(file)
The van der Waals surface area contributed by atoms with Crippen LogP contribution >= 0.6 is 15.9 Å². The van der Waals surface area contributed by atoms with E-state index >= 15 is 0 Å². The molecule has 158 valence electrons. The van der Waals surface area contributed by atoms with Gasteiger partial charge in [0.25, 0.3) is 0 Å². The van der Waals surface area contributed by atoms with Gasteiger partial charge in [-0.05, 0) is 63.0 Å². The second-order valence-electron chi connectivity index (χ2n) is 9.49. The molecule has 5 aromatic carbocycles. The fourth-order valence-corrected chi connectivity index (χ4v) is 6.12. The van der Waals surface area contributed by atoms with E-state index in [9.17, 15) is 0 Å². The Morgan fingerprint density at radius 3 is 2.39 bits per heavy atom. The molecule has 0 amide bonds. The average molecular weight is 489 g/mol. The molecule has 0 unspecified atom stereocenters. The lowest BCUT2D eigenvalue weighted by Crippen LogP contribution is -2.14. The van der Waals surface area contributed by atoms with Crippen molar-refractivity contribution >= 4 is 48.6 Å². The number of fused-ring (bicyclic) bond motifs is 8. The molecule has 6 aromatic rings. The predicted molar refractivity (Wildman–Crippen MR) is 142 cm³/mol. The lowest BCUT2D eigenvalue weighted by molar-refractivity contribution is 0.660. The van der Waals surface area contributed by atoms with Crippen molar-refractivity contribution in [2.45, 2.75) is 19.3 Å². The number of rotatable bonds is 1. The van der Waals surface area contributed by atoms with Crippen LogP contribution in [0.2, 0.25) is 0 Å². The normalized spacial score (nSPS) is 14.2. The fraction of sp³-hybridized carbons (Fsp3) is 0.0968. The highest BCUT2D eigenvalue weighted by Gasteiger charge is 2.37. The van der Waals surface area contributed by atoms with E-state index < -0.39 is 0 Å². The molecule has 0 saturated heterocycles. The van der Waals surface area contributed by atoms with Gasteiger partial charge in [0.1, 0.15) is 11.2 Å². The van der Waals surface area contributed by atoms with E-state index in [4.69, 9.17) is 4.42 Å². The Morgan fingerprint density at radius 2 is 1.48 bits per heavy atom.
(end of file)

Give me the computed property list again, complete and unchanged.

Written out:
The van der Waals surface area contributed by atoms with Crippen LogP contribution >= 0.6 is 15.9 Å². The van der Waals surface area contributed by atoms with E-state index >= 15 is 0 Å². The molecule has 158 valence electrons. The van der Waals surface area contributed by atoms with Gasteiger partial charge in [0.25, 0.3) is 0 Å². The van der Waals surface area contributed by atoms with Gasteiger partial charge in [-0.05, 0) is 63.0 Å². The second-order valence-electron chi connectivity index (χ2n) is 9.49. The molecule has 5 aromatic carbocycles. The fourth-order valence-corrected chi connectivity index (χ4v) is 6.12. The van der Waals surface area contributed by atoms with E-state index in [9.17, 15) is 0 Å². The Morgan fingerprint density at radius 3 is 2.39 bits per heavy atom. The molecule has 0 amide bonds. The average molecular weight is 489 g/mol. The molecule has 0 unspecified atom stereocenters. The lowest BCUT2D eigenvalue weighted by Crippen LogP contribution is -2.14. The van der Waals surface area contributed by atoms with Crippen molar-refractivity contribution >= 4 is 48.6 Å². The number of fused-ring (bicyclic) bond motifs is 8. The molecule has 6 aromatic rings. The predicted molar refractivity (Wildman–Crippen MR) is 142 cm³/mol. The lowest BCUT2D eigenvalue weighted by molar-refractivity contribution is 0.660. The van der Waals surface area contributed by atoms with Crippen molar-refractivity contribution in [2.45, 2.75) is 19.3 Å². The number of rotatable bonds is 1. The van der Waals surface area contributed by atoms with Crippen LogP contribution in [0.2, 0.25) is 0 Å². The normalized spacial score (nSPS) is 14.2. The fraction of sp³-hybridized carbons (Fsp3) is 0.0968. The highest BCUT2D eigenvalue weighted by Gasteiger charge is 2.37. The van der Waals surface area contributed by atoms with E-state index < -0.39 is 0 Å². The molecule has 0 saturated heterocycles. The van der Waals surface area contributed by atoms with Gasteiger partial charge in [0.1, 0.15) is 11.2 Å². The van der Waals surface area contributed by atoms with E-state index in [4.69, 9.17) is 4.42 Å². The Morgan fingerprint density at radius 2 is 1.48 bits per heavy atom.